A new guide is available covering meeting compliance with USP<232> & <233>, ICH Q3D, FDA’s and GMP requirements. The guide details time lines for compliance, including FDA and EQDM/EMA deadlines for both existing and new drug products. In addition to covering USP’s requirements , it also provides an in depth analysis of FDA’s requirements for complying with ICH Q3D. The guide also covers what will be needed to demonstrate compliance with elemental impurities during FDA GMP inspections.  Click Here to Download


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Topics: USP, cGMP, USP <232>, FDA, ICH, Q3D, FDA ANDA,

Elemental Impurities: Where we were then, Where we are now, and Where are we going

Posted by Jim Menoutis on Tue, Sep 22, 2015 @ 05:44 PM

On Wednesday, September 9, 2015 the FDA published the final Q3D Elemental Impurities Guidance for Industry. At the same time, Contract Pharma Magazine published a feature article in its September issue on elemental impurities. The feature discusses elemental impurities in depth with perspectives on USP and regulatory the expectations from both FDA and EMA. The article notes that” …In both Europe and the US, the EQDM/EMA and FDA deadlines for compliance of new marketing authorization and new drug applications, respectively, with ICH Q3D are each set for June 2016…” to access the article in full click below:

Click here to access the article

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Topics: USP <232> USP <2332>, Elemental Impurities, USP <233> elemental Impurities, FDA, ICH

FDA Draft Guidance Under FDASIA States That Delaying, Denying, Limiting an FDA Inspection Could Deem A Drug Misbranded or Adulterated

Posted by Jim Menoutis on Thu, Nov 07, 2013 @ 03:27 PM

On July 12, 2013 the FDA released a Draft Guidance,  Guidance for Industry Circumstances  that Constitute Delaying, Denying, Limiting, or Refusing a Drug Inspection, for comment. The Draft Guidance was issued in support of the Food and Drug Administration Safety and Innovation Act (FDASIA). Under Section 707(b) of FDASIA, the FDA was required to issue  guidance that defines the circumstances that would constitute delaying, denying, or limiting inspection, or refusing to permit entry or inspection, for purposes of section 501(j).  This is because 501(j) adds a new twist to what is deemed  an adulterated drug.  Specifically, Section 707 of FDASIA adds 501(j) to the Food, Drug, and Cosmetic Act (FD&C Act) to deem adulterated a drug that “has been manufactured, processed, packed, or held in any factory, warehouse, or establishment and the owner, operator, or agent of such factory, warehouse, or establishment delays, denies, or limits an inspection, or refuses to permit entry or inspection.”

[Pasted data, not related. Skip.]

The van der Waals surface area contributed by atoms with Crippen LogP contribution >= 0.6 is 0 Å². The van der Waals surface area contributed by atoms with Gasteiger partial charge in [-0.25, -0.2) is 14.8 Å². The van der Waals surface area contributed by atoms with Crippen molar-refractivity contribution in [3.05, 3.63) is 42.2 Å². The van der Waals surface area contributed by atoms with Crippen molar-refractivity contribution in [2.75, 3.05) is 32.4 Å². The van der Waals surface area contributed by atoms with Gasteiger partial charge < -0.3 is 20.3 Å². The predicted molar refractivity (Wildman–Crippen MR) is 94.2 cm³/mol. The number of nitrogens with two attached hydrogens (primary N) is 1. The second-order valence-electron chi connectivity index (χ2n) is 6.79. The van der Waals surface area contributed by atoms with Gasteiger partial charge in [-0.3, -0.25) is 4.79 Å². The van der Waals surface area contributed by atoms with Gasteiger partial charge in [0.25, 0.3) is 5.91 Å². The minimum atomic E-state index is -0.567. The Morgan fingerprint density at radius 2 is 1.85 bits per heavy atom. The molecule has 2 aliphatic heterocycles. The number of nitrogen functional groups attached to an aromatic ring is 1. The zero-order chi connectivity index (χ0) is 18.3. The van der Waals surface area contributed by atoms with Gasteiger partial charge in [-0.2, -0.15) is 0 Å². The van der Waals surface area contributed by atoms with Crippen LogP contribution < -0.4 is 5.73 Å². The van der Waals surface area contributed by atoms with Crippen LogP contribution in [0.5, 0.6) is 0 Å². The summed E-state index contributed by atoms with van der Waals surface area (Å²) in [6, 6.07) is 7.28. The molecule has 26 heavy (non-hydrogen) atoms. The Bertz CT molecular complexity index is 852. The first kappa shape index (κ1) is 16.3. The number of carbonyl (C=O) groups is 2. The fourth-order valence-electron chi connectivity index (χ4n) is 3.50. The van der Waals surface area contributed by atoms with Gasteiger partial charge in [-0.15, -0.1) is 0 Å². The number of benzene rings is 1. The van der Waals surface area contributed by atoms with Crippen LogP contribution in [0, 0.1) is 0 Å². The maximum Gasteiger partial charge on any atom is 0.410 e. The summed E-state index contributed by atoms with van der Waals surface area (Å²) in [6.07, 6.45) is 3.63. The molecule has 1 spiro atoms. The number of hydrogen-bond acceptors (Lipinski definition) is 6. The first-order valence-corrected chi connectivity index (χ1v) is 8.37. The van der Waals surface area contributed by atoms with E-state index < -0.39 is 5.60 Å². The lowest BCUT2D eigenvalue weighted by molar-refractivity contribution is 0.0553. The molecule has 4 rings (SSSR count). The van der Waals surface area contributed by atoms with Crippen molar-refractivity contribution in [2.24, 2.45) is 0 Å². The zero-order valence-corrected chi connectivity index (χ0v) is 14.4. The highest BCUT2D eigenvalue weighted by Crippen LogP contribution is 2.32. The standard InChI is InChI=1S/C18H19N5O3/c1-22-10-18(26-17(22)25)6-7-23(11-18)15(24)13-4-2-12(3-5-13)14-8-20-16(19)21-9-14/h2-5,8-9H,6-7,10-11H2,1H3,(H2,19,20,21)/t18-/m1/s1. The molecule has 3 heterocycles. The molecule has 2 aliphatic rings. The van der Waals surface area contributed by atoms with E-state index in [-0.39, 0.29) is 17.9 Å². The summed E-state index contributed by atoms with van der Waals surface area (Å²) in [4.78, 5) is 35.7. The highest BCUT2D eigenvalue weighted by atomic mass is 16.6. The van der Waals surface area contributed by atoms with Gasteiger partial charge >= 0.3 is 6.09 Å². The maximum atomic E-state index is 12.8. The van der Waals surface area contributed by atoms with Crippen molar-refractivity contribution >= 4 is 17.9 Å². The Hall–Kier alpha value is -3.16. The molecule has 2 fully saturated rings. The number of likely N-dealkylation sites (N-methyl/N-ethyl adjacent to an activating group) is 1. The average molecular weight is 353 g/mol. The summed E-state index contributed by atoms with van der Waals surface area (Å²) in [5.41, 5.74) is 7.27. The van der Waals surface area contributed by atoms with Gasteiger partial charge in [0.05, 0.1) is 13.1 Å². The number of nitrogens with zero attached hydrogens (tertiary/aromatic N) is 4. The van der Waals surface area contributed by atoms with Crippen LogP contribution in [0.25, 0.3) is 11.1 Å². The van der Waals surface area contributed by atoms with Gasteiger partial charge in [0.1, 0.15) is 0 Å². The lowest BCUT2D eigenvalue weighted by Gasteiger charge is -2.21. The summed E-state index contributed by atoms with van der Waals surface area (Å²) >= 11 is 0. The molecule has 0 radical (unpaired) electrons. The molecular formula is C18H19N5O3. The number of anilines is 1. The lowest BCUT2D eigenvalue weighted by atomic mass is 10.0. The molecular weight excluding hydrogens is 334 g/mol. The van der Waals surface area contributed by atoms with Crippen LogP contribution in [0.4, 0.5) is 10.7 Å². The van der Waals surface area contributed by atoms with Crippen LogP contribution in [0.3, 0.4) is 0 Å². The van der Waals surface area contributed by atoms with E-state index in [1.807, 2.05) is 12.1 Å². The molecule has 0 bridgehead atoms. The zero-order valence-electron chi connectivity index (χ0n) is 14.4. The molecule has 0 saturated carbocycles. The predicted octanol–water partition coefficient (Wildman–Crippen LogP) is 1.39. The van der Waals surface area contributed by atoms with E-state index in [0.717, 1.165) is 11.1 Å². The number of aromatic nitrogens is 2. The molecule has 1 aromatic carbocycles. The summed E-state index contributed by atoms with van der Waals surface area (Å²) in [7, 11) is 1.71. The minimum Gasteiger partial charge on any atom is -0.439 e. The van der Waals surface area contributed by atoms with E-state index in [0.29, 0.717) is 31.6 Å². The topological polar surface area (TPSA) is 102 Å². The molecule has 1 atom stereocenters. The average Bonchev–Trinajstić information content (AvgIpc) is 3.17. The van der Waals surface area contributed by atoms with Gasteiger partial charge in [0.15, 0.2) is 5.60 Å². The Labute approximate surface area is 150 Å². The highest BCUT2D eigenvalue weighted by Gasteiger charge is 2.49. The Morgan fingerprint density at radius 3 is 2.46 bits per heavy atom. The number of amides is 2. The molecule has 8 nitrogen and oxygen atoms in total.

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Topics: Establishment Inspection, Inspection, cGMP, Drug facility Inspection, FDA, Aduterated, Misbranded, FDA Inspection

ICH Issues Q3D step 2b Elemental Impurities Guideline; USP & EMA Take Action

Posted by Jim Menoutis on Wed, Aug 28, 2013 @ 05:17 PM

The International Conference on Harmonization (ICH) has started the consultation period on elemental impurities. ICH Q3D - Impurities: Guideline for Elemental Impurities - laying out limits for metallic impurities in pharmaceutical ingredients and preparations and detailing the testing procedures used to detect and measure them.  With the July 26, 2013 issuance of the guideline, Q3D has now entered step 2b of a five-step implementation process. There is a six-month comment period which gives  the industry and other stakeholders time to forward their comments.

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Topics: Elemental Impurities, CHMP, USP <232>, USP <233> elemental Impurities, FDA, ICH, Q3D, EMA

Teva Pulls Generic Version of Wellbutrin XL From U.S. Market

Posted by Jim Menoutis on Fri, Oct 05, 2012 @ 02:31 PM

Teva Pharmaceuticals is pulling its generic version of Wellbutrin XL. After extended testing, the FDA has determined that Teva's generic isn't equivalent to the branded drug. And now, the FDA is requiring other generics companies to test whether their own versions of Wellbutrin XL are acceptable (read Bloomberg story).

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Topics: Generic Version, Generics, FDA, Teva, Wellburtin XL, Budeprion XL

FDA Launches Antibacterial Drugs Task Force

Posted by Jim Menoutis on Tue, Oct 02, 2012 @ 12:32 PM

The U.S. Food and Drug Administration is creating an internal task force to help it develop and revise guidance on antibacterial drug development and address the growing crisis of antibiotic resistance.

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Topics: FDA, Antibacterial Drugs, Antibiotics, drug resistant bateria